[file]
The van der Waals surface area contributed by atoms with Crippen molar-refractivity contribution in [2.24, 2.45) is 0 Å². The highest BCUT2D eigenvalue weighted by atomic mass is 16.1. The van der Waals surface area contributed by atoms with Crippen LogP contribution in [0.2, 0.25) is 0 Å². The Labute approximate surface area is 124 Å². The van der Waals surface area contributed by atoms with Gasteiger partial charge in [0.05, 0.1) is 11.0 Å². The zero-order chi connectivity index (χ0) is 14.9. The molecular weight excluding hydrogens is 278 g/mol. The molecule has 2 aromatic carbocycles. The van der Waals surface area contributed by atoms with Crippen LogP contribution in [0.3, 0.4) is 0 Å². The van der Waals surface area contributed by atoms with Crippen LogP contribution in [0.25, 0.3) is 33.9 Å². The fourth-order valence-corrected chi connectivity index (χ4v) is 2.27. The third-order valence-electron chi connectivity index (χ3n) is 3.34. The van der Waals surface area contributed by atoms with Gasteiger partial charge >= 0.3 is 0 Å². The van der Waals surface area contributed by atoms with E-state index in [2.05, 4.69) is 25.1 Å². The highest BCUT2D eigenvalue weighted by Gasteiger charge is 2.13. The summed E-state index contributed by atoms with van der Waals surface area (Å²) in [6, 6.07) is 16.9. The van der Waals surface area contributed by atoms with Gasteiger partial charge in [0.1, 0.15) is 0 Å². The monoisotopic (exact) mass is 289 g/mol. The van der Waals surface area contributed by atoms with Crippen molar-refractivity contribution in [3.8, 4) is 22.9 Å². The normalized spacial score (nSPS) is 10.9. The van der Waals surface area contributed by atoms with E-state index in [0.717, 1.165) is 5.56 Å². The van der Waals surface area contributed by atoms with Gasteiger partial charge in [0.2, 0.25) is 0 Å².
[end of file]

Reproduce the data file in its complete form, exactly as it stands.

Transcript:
The van der Waals surface area contributed by atoms with Crippen molar-refractivity contribution in [2.24, 2.45) is 0 Å². The highest BCUT2D eigenvalue weighted by atomic mass is 16.1. The van der Waals surface area contributed by atoms with Crippen LogP contribution in [0.2, 0.25) is 0 Å². The Labute approximate surface area is 124 Å². The van der Waals surface area contributed by atoms with Gasteiger partial charge in [0.05, 0.1) is 11.0 Å². The zero-order chi connectivity index (χ0) is 14.9. The molecular weight excluding hydrogens is 278 g/mol. The molecule has 2 aromatic carbocycles. The van der Waals surface area contributed by atoms with Crippen LogP contribution in [0.3, 0.4) is 0 Å². The van der Waals surface area contributed by atoms with Crippen LogP contribution in [0.25, 0.3) is 33.9 Å². The fourth-order valence-corrected chi connectivity index (χ4v) is 2.27. The third-order valence-electron chi connectivity index (χ3n) is 3.34. The van der Waals surface area contributed by atoms with Gasteiger partial charge >= 0.3 is 0 Å². The van der Waals surface area contributed by atoms with E-state index in [2.05, 4.69) is 25.1 Å². The highest BCUT2D eigenvalue weighted by Gasteiger charge is 2.13. The summed E-state index contributed by atoms with van der Waals surface area (Å²) in [6, 6.07) is 16.9. The van der Waals surface area contributed by atoms with Gasteiger partial charge in [0.1, 0.15) is 0 Å². The monoisotopic (exact) mass is 289 g/mol. The van der Waals surface area contributed by atoms with Crippen molar-refractivity contribution in [3.8, 4) is 22.9 Å². The normalized spacial score (nSPS) is 10.9. The van der Waals surface area contributed by atoms with E-state index in [0.717, 1.165) is 5.56 Å². The van der Waals surface area contributed by atoms with Gasteiger partial charge in [0.2, 0.25) is 0 Å².